A lawyer for Police Officer Garrett Rolfe said Wednesday that the City of Atlanta’s Civil Service Board’s decision to reinstate his client was the right move, sending the message that “due process matters.”
Rolfe was terminated nearly immediately following the fatal shooting of Rayshard Brooks last summer. The Civil Board decided Tuesday that the officer was indeed denied his right to due process.
“We are very excited that the Civil Board says that due process matters,” attorney Lance LoRusso said in a statement, according to CNN.
LoRusso added that his client’s “reinstatement will likely take some time, but he intended to get his client back to work.”
“Due to the City’s failure to comply with several provisions of the Code and the information received during witnesses’ testimony, the Board concludes the Appellant was not afforded his right to due process,” the board said. “Therefore, the Board GRANTS the Appeal of Garrett Rolfe and revokes his dismissal as an employee of the APD.”
Rolfe was hit with felony charges in the death of Brooks a week after the fatal shooting took place in a Wendy’s parking lot. The reinstated officer is currently facing 11 counts, including felony murder and assault with a deadly weapon.
The Daily Wire reported on the incident back in June:
Rolfe killed Brooks late on Friday night after responding to a call from a Wendy’s employee that a man had fallen asleep behind the wheel in his car in the drive-through and was obstructing traffic. The officers ran Brooks through a field sobriety test and a breathalyzer that pegged Brooks’ blood alcohol concentration at .108%, according to body cam footage released by the Atlanta police department. The legal limit to drive is .08%.
After cooperating for nearly half an hour, Brooks fought with the officers as they tried to place him in handcuffs. All three struggled and fell to the ground where Brooks managed to take Brosnan’s taser and escape the officers. Rolfe shot after Brooks fired the stolen taser at him.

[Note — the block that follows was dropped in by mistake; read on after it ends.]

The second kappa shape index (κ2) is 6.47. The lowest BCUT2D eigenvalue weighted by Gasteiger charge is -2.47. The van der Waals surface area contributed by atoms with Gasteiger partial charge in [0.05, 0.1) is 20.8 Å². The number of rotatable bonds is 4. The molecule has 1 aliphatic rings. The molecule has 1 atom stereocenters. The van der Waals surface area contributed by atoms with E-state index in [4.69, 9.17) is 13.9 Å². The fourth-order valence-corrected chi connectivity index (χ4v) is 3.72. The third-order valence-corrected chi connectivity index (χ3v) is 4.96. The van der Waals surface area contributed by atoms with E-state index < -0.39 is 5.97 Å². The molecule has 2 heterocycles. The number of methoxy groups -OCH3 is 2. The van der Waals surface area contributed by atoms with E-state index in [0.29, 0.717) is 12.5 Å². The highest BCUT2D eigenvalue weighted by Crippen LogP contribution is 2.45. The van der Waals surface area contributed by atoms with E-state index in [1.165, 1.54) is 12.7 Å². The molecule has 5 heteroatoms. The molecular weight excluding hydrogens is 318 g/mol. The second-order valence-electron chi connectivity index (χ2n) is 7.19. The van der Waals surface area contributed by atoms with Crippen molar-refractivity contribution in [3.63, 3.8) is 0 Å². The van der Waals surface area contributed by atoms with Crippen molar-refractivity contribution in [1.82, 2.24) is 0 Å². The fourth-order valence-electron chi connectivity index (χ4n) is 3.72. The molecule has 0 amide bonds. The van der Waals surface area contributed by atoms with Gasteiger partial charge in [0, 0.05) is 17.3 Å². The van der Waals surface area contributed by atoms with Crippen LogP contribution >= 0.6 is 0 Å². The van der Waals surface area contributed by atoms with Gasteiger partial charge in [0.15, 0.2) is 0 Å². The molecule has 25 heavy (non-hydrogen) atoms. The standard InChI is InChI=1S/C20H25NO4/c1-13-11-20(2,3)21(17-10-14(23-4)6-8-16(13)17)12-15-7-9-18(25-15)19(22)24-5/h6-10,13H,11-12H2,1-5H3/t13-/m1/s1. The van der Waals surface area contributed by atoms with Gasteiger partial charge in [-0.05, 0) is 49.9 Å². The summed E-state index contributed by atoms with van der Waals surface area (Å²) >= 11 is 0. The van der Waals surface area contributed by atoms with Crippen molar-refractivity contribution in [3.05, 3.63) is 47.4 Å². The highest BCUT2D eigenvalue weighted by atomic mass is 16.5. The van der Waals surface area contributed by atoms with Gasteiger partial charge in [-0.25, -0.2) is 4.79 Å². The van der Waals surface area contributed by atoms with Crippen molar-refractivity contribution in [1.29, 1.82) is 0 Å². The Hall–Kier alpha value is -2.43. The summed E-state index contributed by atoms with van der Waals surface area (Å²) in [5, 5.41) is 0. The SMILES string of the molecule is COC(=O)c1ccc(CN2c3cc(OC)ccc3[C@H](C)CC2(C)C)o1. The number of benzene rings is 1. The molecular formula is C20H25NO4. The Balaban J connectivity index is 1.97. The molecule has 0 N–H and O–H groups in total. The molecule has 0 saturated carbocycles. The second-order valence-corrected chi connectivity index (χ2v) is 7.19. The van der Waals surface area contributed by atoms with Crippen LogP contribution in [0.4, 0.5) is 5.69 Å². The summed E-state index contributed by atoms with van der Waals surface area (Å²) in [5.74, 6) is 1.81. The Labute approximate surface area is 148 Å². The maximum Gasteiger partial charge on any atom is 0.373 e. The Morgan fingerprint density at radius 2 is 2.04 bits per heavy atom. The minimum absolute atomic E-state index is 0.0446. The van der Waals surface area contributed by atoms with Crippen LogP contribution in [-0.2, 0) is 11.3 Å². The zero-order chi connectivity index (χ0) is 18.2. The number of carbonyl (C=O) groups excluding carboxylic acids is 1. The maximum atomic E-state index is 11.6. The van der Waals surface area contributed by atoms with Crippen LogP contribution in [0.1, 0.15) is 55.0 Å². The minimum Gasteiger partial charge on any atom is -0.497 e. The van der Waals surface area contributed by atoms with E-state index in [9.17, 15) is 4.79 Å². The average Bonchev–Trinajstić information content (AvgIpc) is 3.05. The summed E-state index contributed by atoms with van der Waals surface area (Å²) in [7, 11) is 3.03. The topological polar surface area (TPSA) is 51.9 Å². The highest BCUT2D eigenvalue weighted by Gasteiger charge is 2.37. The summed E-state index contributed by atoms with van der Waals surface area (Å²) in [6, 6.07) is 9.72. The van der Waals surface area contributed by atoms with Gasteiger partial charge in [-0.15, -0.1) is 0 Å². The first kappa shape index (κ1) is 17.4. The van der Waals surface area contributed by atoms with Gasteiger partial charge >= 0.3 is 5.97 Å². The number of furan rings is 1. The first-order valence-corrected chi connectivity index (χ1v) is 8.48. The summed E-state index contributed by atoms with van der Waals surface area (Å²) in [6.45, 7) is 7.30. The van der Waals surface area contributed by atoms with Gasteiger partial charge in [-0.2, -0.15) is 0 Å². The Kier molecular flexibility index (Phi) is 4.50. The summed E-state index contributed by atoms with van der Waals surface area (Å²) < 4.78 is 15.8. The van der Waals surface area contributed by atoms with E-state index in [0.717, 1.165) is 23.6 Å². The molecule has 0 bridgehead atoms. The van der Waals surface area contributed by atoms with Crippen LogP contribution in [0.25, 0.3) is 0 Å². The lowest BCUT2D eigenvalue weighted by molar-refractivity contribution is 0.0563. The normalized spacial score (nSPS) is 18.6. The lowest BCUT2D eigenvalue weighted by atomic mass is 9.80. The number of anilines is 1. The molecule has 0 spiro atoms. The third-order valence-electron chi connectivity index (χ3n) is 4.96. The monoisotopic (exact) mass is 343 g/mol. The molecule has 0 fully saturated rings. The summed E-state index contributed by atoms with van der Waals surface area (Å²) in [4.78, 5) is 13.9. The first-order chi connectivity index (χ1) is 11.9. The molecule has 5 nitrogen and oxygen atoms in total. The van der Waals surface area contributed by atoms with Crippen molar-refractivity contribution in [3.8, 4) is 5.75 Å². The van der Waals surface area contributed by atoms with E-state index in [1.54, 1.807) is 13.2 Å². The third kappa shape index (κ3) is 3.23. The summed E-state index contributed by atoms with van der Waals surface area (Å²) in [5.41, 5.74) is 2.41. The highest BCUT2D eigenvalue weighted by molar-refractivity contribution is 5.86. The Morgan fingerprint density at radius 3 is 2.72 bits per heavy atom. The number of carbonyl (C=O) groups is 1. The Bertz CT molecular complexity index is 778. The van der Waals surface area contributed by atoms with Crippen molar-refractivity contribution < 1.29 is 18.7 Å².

Following the reinstatement, the Atlanta Police Department emphasized that the board “did not make a determination as to whether officer Rolfe violated Atlanta Police Department policies.”
“It is important to note that the CSB did not make a determination as to whether officer Rolfe violated Atlanta Police Department policies,” the department said in a statement. “In light of the CSB’s rulings, APD will conduct an assessment to determine if additional investigative actions are needed.”
Back in June, Atlanta Police Department homicide detective assigned to the Brooks case, Al Hogan, sided with Rolfe in a defense filing, noting that he would have brought 10 charges against Brooks had he survived the incident.
“Atlanta PD detective assigned to the [Rayshard Brooks] investigation says he would have charged Brooks — not Rolfe — with 10 counts, including multiple felonies,” posted legal analyst Philip Holloway. Captioning a screenshot of Hogan’s letter, Holloway noted: “Usually law enforcement are witnesses for the state but this is from a defense filing.”
READ IT: #AtlantaPD detective assigned to the #RayshardBrooks investigation says he would have charged Brooks – not Rolfe – with 10 counts, including multiple felonies. Usually law enforcement are witnesses for the state but this is from a defense filing. pic.twitter.com/huj903b7Tu
— Philip Holloway 😊 (@PhilHollowayEsq) June 29, 2020
Related: READ IT: Atlanta Detective Sides With Officer In Defense Filing For Rayshard Brooks Case, Says Brooks Would’ve Been Charged On 10 Counts